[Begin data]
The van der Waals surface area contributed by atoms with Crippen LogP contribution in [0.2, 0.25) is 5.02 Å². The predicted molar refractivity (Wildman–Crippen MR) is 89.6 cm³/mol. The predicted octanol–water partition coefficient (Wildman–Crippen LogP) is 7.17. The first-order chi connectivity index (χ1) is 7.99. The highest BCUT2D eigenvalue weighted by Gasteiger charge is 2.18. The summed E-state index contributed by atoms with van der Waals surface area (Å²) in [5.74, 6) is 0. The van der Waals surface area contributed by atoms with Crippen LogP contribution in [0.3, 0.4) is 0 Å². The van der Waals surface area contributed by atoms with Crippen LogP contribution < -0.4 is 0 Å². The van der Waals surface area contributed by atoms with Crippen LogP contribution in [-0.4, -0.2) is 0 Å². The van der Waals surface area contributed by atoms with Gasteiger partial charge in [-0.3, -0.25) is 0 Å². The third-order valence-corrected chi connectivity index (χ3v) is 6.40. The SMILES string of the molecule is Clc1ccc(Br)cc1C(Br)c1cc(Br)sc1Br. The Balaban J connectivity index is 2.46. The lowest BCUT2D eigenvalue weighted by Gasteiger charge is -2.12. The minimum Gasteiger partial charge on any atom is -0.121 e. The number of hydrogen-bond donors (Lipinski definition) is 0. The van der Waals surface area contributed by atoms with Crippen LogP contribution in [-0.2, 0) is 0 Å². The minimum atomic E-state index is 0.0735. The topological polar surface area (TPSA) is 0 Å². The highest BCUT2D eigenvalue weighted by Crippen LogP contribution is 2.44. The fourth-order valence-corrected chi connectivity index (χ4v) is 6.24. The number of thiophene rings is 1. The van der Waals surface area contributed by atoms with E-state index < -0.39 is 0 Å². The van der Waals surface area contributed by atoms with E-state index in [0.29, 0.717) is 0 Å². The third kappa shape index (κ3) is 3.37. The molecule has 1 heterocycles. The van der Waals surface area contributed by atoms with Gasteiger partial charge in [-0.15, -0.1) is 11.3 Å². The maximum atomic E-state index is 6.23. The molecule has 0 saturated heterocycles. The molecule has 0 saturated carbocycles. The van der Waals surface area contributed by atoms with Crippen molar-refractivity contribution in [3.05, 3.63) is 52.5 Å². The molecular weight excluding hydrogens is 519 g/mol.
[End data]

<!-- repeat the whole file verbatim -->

The van der Waals surface area contributed by atoms with Crippen LogP contribution in [0.2, 0.25) is 5.02 Å². The predicted molar refractivity (Wildman–Crippen MR) is 89.6 cm³/mol. The predicted octanol–water partition coefficient (Wildman–Crippen LogP) is 7.17. The first-order chi connectivity index (χ1) is 7.99. The highest BCUT2D eigenvalue weighted by Gasteiger charge is 2.18. The summed E-state index contributed by atoms with van der Waals surface area (Å²) in [5.74, 6) is 0. The van der Waals surface area contributed by atoms with Crippen LogP contribution in [0.3, 0.4) is 0 Å². The van der Waals surface area contributed by atoms with Crippen LogP contribution < -0.4 is 0 Å². The van der Waals surface area contributed by atoms with Crippen LogP contribution in [-0.4, -0.2) is 0 Å². The van der Waals surface area contributed by atoms with Gasteiger partial charge in [-0.3, -0.25) is 0 Å². The third-order valence-corrected chi connectivity index (χ3v) is 6.40. The SMILES string of the molecule is Clc1ccc(Br)cc1C(Br)c1cc(Br)sc1Br. The Balaban J connectivity index is 2.46. The lowest BCUT2D eigenvalue weighted by Gasteiger charge is -2.12. The minimum Gasteiger partial charge on any atom is -0.121 e. The number of hydrogen-bond donors (Lipinski definition) is 0. The van der Waals surface area contributed by atoms with Crippen LogP contribution in [-0.2, 0) is 0 Å². The minimum atomic E-state index is 0.0735. The topological polar surface area (TPSA) is 0 Å². The highest BCUT2D eigenvalue weighted by Crippen LogP contribution is 2.44. The fourth-order valence-corrected chi connectivity index (χ4v) is 6.24. The number of thiophene rings is 1. The van der Waals surface area contributed by atoms with E-state index < -0.39 is 0 Å². The van der Waals surface area contributed by atoms with E-state index in [0.29, 0.717) is 0 Å². The third kappa shape index (κ3) is 3.37. The molecule has 1 heterocycles. The van der Waals surface area contributed by atoms with Gasteiger partial charge in [-0.15, -0.1) is 11.3 Å². The maximum atomic E-state index is 6.23. The molecule has 0 saturated heterocycles. The molecule has 0 saturated carbocycles. The van der Waals surface area contributed by atoms with Crippen molar-refractivity contribution in [3.05, 3.63) is 52.5 Å². The molecular weight excluding hydrogens is 519 g/mol.